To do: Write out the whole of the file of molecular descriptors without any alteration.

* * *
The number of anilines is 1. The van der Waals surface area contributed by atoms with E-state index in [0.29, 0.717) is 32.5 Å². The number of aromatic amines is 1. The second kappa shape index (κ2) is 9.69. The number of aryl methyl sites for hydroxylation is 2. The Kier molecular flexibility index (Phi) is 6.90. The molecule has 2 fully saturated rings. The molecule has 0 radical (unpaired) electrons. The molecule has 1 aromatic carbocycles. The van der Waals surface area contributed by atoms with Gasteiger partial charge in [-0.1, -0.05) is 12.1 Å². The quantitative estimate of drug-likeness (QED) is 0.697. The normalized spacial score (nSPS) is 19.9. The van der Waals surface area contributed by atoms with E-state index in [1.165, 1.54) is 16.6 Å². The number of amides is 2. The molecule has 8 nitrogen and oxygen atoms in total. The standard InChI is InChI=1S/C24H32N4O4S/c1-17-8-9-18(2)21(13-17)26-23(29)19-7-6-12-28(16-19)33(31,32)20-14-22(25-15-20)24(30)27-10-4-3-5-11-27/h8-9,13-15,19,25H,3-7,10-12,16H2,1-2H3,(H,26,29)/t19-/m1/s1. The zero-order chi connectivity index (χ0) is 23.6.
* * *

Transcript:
The number of anilines is 1. The van der Waals surface area contributed by atoms with E-state index in [0.29, 0.717) is 32.5 Å². The number of aromatic amines is 1. The second kappa shape index (κ2) is 9.69. The number of aryl methyl sites for hydroxylation is 2. The Kier molecular flexibility index (Phi) is 6.90. The molecule has 2 fully saturated rings. The molecule has 0 radical (unpaired) electrons. The molecule has 1 aromatic carbocycles. The van der Waals surface area contributed by atoms with Gasteiger partial charge in [-0.1, -0.05) is 12.1 Å². The quantitative estimate of drug-likeness (QED) is 0.697. The normalized spacial score (nSPS) is 19.9. The van der Waals surface area contributed by atoms with E-state index in [1.165, 1.54) is 16.6 Å². The number of amides is 2. The molecule has 8 nitrogen and oxygen atoms in total. The standard InChI is InChI=1S/C24H32N4O4S/c1-17-8-9-18(2)21(13-17)26-23(29)19-7-6-12-28(16-19)33(31,32)20-14-22(25-15-20)24(30)27-10-4-3-5-11-27/h8-9,13-15,19,25H,3-7,10-12,16H2,1-2H3,(H,26,29)/t19-/m1/s1. The zero-order chi connectivity index (χ0) is 23.6.